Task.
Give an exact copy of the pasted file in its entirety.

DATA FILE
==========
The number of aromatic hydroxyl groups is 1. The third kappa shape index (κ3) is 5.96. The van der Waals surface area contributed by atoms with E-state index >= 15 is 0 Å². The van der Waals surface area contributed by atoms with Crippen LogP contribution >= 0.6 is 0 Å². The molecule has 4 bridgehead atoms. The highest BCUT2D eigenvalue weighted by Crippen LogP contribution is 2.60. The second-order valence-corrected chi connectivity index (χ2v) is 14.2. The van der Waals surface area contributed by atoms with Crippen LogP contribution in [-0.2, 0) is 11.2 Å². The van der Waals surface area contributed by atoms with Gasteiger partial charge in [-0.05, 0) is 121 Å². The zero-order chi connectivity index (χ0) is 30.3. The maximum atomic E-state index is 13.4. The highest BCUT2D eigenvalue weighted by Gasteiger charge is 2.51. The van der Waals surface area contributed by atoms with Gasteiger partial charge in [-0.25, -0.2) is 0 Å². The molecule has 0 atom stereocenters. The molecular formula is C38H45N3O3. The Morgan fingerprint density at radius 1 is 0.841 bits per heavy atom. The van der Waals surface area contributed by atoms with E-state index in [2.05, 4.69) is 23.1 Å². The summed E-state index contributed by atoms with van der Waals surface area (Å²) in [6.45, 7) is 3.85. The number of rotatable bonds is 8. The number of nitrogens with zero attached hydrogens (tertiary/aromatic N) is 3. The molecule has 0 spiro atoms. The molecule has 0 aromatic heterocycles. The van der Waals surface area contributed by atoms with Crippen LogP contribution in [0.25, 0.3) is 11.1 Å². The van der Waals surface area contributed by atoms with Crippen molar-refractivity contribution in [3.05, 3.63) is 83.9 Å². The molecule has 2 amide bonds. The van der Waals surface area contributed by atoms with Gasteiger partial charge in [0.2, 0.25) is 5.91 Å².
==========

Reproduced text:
The number of aromatic hydroxyl groups is 1. The third kappa shape index (κ3) is 5.96. The van der Waals surface area contributed by atoms with E-state index >= 15 is 0 Å². The van der Waals surface area contributed by atoms with Crippen LogP contribution >= 0.6 is 0 Å². The molecule has 4 bridgehead atoms. The highest BCUT2D eigenvalue weighted by Crippen LogP contribution is 2.60. The second-order valence-corrected chi connectivity index (χ2v) is 14.2. The van der Waals surface area contributed by atoms with Crippen LogP contribution in [-0.2, 0) is 11.2 Å². The van der Waals surface area contributed by atoms with Gasteiger partial charge in [-0.05, 0) is 121 Å². The zero-order chi connectivity index (χ0) is 30.3. The maximum atomic E-state index is 13.4. The highest BCUT2D eigenvalue weighted by Gasteiger charge is 2.51. The van der Waals surface area contributed by atoms with Gasteiger partial charge in [-0.25, -0.2) is 0 Å². The molecule has 0 atom stereocenters. The molecular formula is C38H45N3O3. The Morgan fingerprint density at radius 1 is 0.841 bits per heavy atom. The van der Waals surface area contributed by atoms with E-state index in [2.05, 4.69) is 23.1 Å². The summed E-state index contributed by atoms with van der Waals surface area (Å²) in [6.45, 7) is 3.85. The number of rotatable bonds is 8. The number of nitrogens with zero attached hydrogens (tertiary/aromatic N) is 3. The molecule has 0 spiro atoms. The molecule has 0 aromatic heterocycles. The van der Waals surface area contributed by atoms with Crippen LogP contribution in [0.25, 0.3) is 11.1 Å². The van der Waals surface area contributed by atoms with Crippen molar-refractivity contribution in [3.05, 3.63) is 83.9 Å². The molecule has 2 amide bonds. The van der Waals surface area contributed by atoms with Gasteiger partial charge in [0.2, 0.25) is 5.91 Å².